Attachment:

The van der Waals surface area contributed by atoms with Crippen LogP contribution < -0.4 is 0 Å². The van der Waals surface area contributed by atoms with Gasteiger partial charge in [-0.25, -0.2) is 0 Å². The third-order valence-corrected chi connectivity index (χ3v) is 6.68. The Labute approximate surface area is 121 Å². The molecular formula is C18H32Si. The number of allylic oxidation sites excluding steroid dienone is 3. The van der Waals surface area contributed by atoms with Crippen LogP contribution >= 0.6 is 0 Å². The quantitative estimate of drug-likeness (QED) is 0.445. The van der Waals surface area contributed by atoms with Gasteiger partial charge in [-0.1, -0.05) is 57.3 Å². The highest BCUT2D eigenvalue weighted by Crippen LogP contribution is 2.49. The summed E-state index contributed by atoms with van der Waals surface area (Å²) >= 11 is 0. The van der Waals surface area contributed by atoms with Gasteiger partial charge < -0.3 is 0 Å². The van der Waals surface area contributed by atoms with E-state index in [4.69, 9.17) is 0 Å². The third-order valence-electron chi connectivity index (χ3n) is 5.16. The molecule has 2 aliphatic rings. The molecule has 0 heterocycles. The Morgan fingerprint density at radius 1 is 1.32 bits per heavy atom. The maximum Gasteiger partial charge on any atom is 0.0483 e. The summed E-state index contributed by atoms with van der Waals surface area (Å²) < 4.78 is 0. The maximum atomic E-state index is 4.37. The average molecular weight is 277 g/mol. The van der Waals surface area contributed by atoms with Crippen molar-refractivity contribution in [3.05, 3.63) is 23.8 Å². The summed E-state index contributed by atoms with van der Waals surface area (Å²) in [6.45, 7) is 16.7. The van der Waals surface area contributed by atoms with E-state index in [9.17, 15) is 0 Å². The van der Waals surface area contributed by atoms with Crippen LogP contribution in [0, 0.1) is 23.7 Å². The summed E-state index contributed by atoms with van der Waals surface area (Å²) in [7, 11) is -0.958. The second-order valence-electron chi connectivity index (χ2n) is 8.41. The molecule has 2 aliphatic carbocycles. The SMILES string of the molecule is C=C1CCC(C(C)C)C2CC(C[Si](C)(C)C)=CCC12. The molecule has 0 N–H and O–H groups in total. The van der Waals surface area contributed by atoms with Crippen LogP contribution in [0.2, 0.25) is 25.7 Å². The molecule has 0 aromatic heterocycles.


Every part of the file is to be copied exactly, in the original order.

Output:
The van der Waals surface area contributed by atoms with Crippen LogP contribution < -0.4 is 0 Å². The van der Waals surface area contributed by atoms with Gasteiger partial charge in [-0.25, -0.2) is 0 Å². The third-order valence-corrected chi connectivity index (χ3v) is 6.68. The Labute approximate surface area is 121 Å². The molecular formula is C18H32Si. The number of allylic oxidation sites excluding steroid dienone is 3. The van der Waals surface area contributed by atoms with Crippen LogP contribution >= 0.6 is 0 Å². The quantitative estimate of drug-likeness (QED) is 0.445. The van der Waals surface area contributed by atoms with Gasteiger partial charge in [-0.1, -0.05) is 57.3 Å². The highest BCUT2D eigenvalue weighted by Crippen LogP contribution is 2.49. The summed E-state index contributed by atoms with van der Waals surface area (Å²) >= 11 is 0. The van der Waals surface area contributed by atoms with Gasteiger partial charge < -0.3 is 0 Å². The van der Waals surface area contributed by atoms with E-state index in [4.69, 9.17) is 0 Å². The third-order valence-electron chi connectivity index (χ3n) is 5.16. The molecule has 2 aliphatic rings. The molecule has 0 heterocycles. The Morgan fingerprint density at radius 1 is 1.32 bits per heavy atom. The maximum Gasteiger partial charge on any atom is 0.0483 e. The summed E-state index contributed by atoms with van der Waals surface area (Å²) < 4.78 is 0. The maximum atomic E-state index is 4.37. The average molecular weight is 277 g/mol. The van der Waals surface area contributed by atoms with Crippen molar-refractivity contribution in [3.05, 3.63) is 23.8 Å². The summed E-state index contributed by atoms with van der Waals surface area (Å²) in [6.45, 7) is 16.7. The van der Waals surface area contributed by atoms with E-state index in [9.17, 15) is 0 Å². The van der Waals surface area contributed by atoms with Crippen LogP contribution in [0, 0.1) is 23.7 Å². The summed E-state index contributed by atoms with van der Waals surface area (Å²) in [7, 11) is -0.958. The second-order valence-electron chi connectivity index (χ2n) is 8.41. The molecule has 2 aliphatic carbocycles. The SMILES string of the molecule is C=C1CCC(C(C)C)C2CC(C[Si](C)(C)C)=CCC12. The molecule has 0 N–H and O–H groups in total. The van der Waals surface area contributed by atoms with Crippen LogP contribution in [0.2, 0.25) is 25.7 Å². The molecule has 0 aromatic heterocycles.